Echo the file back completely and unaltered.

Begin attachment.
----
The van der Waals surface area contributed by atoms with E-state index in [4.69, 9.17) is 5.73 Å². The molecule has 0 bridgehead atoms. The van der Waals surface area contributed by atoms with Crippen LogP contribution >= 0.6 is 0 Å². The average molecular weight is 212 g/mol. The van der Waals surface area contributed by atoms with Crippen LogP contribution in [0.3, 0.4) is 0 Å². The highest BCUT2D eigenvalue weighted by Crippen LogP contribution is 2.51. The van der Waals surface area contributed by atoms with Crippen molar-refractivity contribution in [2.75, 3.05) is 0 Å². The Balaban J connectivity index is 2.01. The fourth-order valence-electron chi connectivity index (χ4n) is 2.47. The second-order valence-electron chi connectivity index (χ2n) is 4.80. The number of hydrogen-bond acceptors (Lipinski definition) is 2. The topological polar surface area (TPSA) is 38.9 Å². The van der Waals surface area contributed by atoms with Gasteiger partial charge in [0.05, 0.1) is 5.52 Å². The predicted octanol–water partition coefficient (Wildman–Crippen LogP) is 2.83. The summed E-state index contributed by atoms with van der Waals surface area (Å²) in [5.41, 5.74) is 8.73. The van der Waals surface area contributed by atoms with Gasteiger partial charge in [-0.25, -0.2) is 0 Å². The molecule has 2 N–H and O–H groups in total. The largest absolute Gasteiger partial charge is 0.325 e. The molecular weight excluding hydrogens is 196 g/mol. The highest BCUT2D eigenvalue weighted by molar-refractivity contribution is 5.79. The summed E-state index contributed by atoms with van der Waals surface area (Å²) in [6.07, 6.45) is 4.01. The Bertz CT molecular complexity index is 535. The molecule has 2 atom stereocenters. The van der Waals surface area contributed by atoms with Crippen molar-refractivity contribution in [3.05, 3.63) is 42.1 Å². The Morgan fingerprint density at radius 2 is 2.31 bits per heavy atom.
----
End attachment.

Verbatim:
The van der Waals surface area contributed by atoms with E-state index in [4.69, 9.17) is 5.73 Å². The molecule has 0 bridgehead atoms. The van der Waals surface area contributed by atoms with Crippen LogP contribution >= 0.6 is 0 Å². The average molecular weight is 212 g/mol. The van der Waals surface area contributed by atoms with Crippen LogP contribution in [0.3, 0.4) is 0 Å². The highest BCUT2D eigenvalue weighted by Crippen LogP contribution is 2.51. The van der Waals surface area contributed by atoms with Crippen molar-refractivity contribution in [2.75, 3.05) is 0 Å². The Balaban J connectivity index is 2.01. The fourth-order valence-electron chi connectivity index (χ4n) is 2.47. The second-order valence-electron chi connectivity index (χ2n) is 4.80. The number of hydrogen-bond acceptors (Lipinski definition) is 2. The topological polar surface area (TPSA) is 38.9 Å². The van der Waals surface area contributed by atoms with Gasteiger partial charge in [0.05, 0.1) is 5.52 Å². The predicted octanol–water partition coefficient (Wildman–Crippen LogP) is 2.83. The summed E-state index contributed by atoms with van der Waals surface area (Å²) in [5.41, 5.74) is 8.73. The van der Waals surface area contributed by atoms with Gasteiger partial charge in [-0.25, -0.2) is 0 Å². The molecule has 2 N–H and O–H groups in total. The largest absolute Gasteiger partial charge is 0.325 e. The molecular weight excluding hydrogens is 196 g/mol. The highest BCUT2D eigenvalue weighted by molar-refractivity contribution is 5.79. The summed E-state index contributed by atoms with van der Waals surface area (Å²) in [6.07, 6.45) is 4.01. The Bertz CT molecular complexity index is 535. The molecule has 2 atom stereocenters. The van der Waals surface area contributed by atoms with Crippen molar-refractivity contribution in [3.05, 3.63) is 42.1 Å². The Morgan fingerprint density at radius 2 is 2.31 bits per heavy atom.